I recently found out how to do the equivalent of a SUMPRODUCTIF, a formula that doesn't exist in Excel. Here’s the detail on how.
First of all, some context.
SUM does exactly what it says on the tin. It sums a range of cells.
SUMPRODUCT is a lesser-known function, and sums a set of products. (a1*b1*c1) +(a2*b2*c2) + [...] + (an*bn*cn)
SUMIF sums a range of cells if a certain condition is true. For example, sum people’s salaries in a column if they are based in London.
I wanted a way of putting a condition on the SUMPRODUCT function. That is, I wanted to do a sum of the products only where a condition for those rows held true.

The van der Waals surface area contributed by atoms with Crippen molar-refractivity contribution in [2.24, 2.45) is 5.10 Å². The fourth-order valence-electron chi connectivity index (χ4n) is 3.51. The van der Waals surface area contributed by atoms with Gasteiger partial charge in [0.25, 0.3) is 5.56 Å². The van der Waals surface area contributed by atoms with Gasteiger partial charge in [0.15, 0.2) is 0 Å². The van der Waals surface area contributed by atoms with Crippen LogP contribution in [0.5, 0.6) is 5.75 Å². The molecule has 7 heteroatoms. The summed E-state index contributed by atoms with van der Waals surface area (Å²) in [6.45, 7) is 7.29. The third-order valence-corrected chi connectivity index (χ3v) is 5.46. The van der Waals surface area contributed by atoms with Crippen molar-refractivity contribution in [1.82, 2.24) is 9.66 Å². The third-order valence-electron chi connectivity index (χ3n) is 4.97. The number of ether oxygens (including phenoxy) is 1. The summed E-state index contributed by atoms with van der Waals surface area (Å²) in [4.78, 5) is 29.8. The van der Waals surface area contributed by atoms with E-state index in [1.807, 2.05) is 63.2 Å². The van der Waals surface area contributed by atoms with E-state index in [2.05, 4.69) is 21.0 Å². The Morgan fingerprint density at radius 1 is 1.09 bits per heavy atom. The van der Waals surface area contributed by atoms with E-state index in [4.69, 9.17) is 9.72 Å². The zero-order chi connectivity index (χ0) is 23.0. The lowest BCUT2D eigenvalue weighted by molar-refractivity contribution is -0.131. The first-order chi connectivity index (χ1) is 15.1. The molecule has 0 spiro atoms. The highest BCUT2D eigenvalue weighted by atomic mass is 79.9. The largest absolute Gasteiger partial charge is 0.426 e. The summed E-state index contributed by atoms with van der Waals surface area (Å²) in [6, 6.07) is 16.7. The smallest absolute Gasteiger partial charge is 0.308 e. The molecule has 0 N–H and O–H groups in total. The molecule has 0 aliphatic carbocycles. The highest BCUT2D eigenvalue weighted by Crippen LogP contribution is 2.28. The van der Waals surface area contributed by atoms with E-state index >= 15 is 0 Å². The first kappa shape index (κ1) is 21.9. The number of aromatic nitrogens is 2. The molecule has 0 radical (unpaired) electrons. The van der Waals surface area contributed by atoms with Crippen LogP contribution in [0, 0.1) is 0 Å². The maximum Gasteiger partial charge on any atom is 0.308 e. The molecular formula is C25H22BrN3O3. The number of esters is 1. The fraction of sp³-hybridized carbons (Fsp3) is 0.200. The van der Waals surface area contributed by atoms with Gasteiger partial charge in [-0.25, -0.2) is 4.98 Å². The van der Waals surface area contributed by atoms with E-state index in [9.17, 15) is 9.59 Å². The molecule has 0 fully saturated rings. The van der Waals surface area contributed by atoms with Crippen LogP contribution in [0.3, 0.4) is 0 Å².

To make the formulae more manageable, let’s assume I’ve named a few ranges:
- conditions is the column of data that I want to validate the condition against
- range1 and range2 are the two ranges that I want to do the conditional SUMPRODUCT on.
And let’s assume I only want to do this if the values in the conditions range are "London".
The formula would read:
Basically, the first term acts as a range in its own right, taking the value of 1 (for London) and 0 (for anything else). This means that it’s not actually doing a conditional SUMPRODUCT, but instead it’s multiplying the entries for which the condition fails by zero, which has the same effect. The double minus at the beginning is to ensure that the first argument is read as a formula.